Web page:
Sellafield Ltd’s collaboration between people, supply chain, academia and stakeholders has led to twelve months of progress

Posted On: 
8th November 2018

Following the recently published Public Accounts Committee report into risk reduction at Sellafield, Jamie Reed reflects on the past twelve months of progress at the West Cumbrian site - one of the biggest environmental remediation challenges in Europe.

Sellafield "Last year we had 884 apprentices and 300 graduates on our books, 41% of whom are female – potentially the highest female apprentice uptake in the UK" - Jamie Reed, Head of Corporate Affairs at Sellafield
Credit: 
Sellafield Ltd

Covering two-square miles and home to more than 200 nuclear facilities and over 1,000 buildings, Sellafield is transforming as its main business of spent nuclear fuel reprocessing comes to an end and the site’s focus moves towards environmental remediation and the accelerated clean-up of the site.
 
As an Nuclear Decommissioning Authority subsidiary, we spend more than £2billion of public money every year at Sellafield. Safety and security is at the forefront of everything we do as we deal with some of the oldest nuclear facilities in the world. Attending to the legacy of the Cold War and our civil nuclear programme - the first in the world - is understandably complex and time consuming. 
 
As the Public Accounts Committee acknowledges, we are making progress in a challenging environment and the last twelve months has seen us reach a series of important milestones. 
 
We are reaching some landmark targets with the completion of both the Thorp and Magnox reprocessing programmes, and we are determined to ensure that we continue to demonstrate value for money. Thorp –an incredible feat of British engineering – will stop reprocessing spent nuclear fuel this November.
 
The last year has seen us continue to focus on acutely important areas of work: continuing to tackle ‘high hazard’ areas and reduce risk whilst continuing with the decommissioning and remediation of the site. This involves receiving, treating, recycling and packaging nuclear waste and the safeguarding of special nuclear materials. Also as we clean up our legacy buildings, we are building modern waste retrieval, processing and storage facilities to look after the resulting nuclear fuel and waste. All of this work is undertaken on behalf of the nation in the national interest.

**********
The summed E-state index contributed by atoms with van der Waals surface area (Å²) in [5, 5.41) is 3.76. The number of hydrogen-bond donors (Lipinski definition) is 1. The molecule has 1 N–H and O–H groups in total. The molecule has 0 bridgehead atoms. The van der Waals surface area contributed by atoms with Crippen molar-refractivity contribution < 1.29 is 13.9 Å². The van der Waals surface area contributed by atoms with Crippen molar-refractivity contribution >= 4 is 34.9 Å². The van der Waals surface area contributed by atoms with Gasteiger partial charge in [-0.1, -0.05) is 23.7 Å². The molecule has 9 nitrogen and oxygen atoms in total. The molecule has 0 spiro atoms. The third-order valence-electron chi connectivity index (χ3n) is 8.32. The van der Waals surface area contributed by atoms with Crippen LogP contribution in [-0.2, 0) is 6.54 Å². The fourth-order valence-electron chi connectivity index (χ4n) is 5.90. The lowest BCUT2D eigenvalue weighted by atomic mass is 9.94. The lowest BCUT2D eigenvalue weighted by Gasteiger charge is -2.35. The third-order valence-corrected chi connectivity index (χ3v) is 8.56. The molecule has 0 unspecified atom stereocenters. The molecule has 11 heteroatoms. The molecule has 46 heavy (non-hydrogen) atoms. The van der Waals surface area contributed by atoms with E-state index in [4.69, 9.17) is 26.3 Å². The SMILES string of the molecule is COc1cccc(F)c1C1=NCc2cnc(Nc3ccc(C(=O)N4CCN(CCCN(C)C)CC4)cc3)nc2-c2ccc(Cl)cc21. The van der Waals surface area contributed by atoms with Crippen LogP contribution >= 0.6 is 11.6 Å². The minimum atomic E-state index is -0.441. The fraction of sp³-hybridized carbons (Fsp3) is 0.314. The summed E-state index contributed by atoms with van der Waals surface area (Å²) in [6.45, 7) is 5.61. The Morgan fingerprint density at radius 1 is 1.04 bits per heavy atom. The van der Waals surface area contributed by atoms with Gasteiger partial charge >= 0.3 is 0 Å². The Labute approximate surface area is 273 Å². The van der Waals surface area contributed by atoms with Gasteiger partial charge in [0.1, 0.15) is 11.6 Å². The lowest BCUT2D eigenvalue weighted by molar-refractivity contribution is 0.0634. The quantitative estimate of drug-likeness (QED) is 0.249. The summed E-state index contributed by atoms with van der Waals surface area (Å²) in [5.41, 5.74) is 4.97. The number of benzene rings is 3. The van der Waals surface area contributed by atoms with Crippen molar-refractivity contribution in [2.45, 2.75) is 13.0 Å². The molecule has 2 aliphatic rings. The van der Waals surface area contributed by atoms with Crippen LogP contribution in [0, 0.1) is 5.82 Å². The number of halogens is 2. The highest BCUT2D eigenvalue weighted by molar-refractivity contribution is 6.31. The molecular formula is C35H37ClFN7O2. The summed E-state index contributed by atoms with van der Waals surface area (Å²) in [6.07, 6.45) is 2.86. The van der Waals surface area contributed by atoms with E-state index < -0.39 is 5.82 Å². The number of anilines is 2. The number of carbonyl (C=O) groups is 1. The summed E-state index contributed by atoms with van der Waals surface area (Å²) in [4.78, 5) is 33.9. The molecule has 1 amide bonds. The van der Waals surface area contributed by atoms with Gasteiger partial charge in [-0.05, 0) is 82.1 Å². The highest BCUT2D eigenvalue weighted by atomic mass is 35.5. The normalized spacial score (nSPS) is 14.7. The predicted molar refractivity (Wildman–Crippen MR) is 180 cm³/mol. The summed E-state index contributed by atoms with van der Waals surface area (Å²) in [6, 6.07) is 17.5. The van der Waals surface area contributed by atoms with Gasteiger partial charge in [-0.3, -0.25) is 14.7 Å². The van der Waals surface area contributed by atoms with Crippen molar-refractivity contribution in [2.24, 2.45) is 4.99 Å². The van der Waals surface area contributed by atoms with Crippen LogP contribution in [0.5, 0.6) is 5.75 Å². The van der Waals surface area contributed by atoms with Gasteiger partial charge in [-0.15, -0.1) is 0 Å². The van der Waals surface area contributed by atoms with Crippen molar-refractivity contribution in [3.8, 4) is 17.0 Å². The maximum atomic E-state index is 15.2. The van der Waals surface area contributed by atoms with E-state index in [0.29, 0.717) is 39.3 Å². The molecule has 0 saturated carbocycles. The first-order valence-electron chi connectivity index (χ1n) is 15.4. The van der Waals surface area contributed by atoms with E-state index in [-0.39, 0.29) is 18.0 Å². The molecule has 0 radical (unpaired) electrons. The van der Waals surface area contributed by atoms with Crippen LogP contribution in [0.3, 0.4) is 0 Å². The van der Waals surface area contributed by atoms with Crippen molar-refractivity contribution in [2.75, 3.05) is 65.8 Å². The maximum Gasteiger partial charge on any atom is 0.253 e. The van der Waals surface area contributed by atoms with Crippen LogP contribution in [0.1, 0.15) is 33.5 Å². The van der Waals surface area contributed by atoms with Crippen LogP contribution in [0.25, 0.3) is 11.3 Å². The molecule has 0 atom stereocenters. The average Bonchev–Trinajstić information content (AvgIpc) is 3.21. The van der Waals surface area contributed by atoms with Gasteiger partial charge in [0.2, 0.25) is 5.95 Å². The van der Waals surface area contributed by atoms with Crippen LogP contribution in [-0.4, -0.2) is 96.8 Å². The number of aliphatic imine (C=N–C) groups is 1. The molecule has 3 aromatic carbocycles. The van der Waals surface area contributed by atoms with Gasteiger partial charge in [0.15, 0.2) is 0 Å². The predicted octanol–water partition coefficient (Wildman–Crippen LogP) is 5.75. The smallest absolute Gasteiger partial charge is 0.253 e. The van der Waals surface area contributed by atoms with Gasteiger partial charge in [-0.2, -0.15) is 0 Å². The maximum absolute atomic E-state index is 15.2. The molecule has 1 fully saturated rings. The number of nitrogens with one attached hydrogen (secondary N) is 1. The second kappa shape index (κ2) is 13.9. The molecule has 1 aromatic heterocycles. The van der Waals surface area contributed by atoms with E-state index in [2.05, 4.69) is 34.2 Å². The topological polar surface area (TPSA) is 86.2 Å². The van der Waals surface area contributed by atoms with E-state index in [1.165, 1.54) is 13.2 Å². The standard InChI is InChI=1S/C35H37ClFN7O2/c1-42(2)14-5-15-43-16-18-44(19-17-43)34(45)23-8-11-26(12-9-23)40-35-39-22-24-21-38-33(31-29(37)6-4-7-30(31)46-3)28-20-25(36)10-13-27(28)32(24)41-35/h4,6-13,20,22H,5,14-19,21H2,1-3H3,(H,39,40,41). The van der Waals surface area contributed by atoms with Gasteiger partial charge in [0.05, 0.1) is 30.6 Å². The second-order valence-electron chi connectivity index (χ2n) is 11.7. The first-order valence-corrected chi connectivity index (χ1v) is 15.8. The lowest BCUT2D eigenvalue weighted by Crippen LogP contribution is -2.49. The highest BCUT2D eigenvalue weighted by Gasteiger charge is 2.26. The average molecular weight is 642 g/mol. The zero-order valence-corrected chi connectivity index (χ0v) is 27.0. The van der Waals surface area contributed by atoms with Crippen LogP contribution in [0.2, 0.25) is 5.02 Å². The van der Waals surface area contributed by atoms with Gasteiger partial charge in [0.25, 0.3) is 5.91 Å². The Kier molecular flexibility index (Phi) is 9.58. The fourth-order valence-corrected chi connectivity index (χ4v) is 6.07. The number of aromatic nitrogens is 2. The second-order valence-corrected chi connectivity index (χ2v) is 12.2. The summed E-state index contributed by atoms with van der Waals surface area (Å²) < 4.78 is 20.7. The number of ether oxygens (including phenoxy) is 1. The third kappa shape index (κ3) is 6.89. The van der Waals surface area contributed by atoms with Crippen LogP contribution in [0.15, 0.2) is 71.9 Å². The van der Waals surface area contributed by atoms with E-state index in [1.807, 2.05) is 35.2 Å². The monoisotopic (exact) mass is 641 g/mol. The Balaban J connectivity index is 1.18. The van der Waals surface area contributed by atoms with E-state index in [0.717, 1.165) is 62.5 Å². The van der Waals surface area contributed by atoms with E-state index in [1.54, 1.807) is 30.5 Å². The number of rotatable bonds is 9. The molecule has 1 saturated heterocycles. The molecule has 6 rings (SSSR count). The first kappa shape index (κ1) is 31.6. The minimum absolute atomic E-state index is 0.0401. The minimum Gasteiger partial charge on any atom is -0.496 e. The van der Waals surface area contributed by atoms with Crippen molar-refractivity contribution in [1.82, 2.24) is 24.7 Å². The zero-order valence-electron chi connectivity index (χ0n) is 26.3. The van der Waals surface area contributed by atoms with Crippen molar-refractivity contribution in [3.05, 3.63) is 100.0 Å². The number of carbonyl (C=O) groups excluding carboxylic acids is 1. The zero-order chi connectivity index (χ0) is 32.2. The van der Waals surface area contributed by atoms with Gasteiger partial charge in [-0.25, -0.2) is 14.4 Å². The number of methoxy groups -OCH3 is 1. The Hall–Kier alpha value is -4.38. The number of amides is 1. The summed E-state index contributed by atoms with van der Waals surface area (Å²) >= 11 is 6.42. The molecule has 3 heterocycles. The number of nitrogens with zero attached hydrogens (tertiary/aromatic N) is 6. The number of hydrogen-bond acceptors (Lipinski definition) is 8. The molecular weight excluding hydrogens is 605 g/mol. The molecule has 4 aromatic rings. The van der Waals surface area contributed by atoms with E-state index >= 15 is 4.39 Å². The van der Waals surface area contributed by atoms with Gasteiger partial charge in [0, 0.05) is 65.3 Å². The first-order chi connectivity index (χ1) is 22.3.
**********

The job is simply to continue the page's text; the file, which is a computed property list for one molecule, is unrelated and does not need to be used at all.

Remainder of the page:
Major highlights over the past year, include:

· Recognition from the National Audit Office for “significant progress in reducing high hazards, including removing 70% of the radioactive content of the Pile Fuel Storage Pond and accelerating the schedule for emptying the Pile Fuel Cladding Silo by six years compared with 2015 estimates”
· Starting production in our newest nuclear facility – an ‘evaporator’ for highly active liquid radioactive waste - which increases the capacity for reducing the highest risks on the site
· Removing our tallest risk – a redundant industrial chimney (discharge stack)
· Completing work on a new interim nuclear waste store
· Deploying remotely operated machinery into the site’s most hazardous nuclear waste store for the first time
 
Alongside the progress made in cleaning up the highest nuclear risks and hazards– two fuel storage ponds and two waste silos – and driving forward a number of major projects on site, we are also investing in research, skills and training. This investment is necessary for our mission, the nation and the local Sellafield community.
 
Last year we had 884 apprentices and 300 graduates on our books, 41% of whom are female – potentially the highest female apprentice uptake in the UK. We invested more than £80 million in research and development, we opened the doors to the brand new northern hub of the National College for Nuclear, we spent £79 million directly with small to medium sized enterprises and our supply chain spent £214 million with SMEs. In addition, recognising our influence and importance nationally, regionally and locally, we became members of the Northern Powerhouse. 
 
Building on goals established by the United Nations, we launched our new Social Impact Strategy and this year will mark the opening of the brand new Whitehaven Campus: a state of the art secondary school campus funded by NDA, Sellafield Ltd, the Copeland Community Fund and Cumbria County Council that will help to improve educational outcomes in West Cumbria. We invested £2.6 million in a business growth and town centre regeneraton project in Whitehaven and engaged 45 local schools on the science, technology, engineering and maths curriculum.
 
We’ve made a step-change in our social impact agenda, directing our resources to strategic investments that will create sustainable benefit over the coming years. This involved spending £9.9 million in 2017/18 and this expenditure is set to continue.
 
The key to our success is collaboration between our people, supply chain, academia and all our stakeholders.
 
Every Member of Parliament has been invited by me to see first-hand the progress that we are making at Sellafield. We’re proud of our work and we welcome the accountability that accompanies it.
 
For further details on Sellafield Ltd’s activities, you can view the company’s annual review 2017 here.